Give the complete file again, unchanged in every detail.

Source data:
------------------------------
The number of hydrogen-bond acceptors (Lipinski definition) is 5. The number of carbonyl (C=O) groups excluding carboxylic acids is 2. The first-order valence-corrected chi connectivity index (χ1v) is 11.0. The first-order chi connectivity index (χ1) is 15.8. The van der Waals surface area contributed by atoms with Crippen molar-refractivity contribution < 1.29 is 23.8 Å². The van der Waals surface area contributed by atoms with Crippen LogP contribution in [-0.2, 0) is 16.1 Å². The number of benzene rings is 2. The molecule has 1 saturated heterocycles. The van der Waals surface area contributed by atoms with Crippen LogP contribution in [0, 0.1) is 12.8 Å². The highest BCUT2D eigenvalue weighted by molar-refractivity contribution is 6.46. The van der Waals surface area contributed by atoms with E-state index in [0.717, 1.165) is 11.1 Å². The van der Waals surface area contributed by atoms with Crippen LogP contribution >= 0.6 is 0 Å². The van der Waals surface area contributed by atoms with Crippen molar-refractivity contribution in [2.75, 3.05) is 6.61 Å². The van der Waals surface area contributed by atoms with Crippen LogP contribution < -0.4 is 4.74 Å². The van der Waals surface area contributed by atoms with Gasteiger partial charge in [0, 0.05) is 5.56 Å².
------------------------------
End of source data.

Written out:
The number of hydrogen-bond acceptors (Lipinski definition) is 5. The number of carbonyl (C=O) groups excluding carboxylic acids is 2. The first-order valence-corrected chi connectivity index (χ1v) is 11.0. The first-order chi connectivity index (χ1) is 15.8. The van der Waals surface area contributed by atoms with Crippen molar-refractivity contribution < 1.29 is 23.8 Å². The van der Waals surface area contributed by atoms with Crippen LogP contribution in [-0.2, 0) is 16.1 Å². The number of benzene rings is 2. The molecule has 1 saturated heterocycles. The van der Waals surface area contributed by atoms with Crippen LogP contribution in [0, 0.1) is 12.8 Å². The highest BCUT2D eigenvalue weighted by molar-refractivity contribution is 6.46. The van der Waals surface area contributed by atoms with E-state index in [0.717, 1.165) is 11.1 Å². The van der Waals surface area contributed by atoms with Crippen LogP contribution >= 0.6 is 0 Å². The van der Waals surface area contributed by atoms with Crippen molar-refractivity contribution in [2.75, 3.05) is 6.61 Å². The van der Waals surface area contributed by atoms with Crippen LogP contribution < -0.4 is 4.74 Å². The van der Waals surface area contributed by atoms with Gasteiger partial charge in [0, 0.05) is 5.56 Å².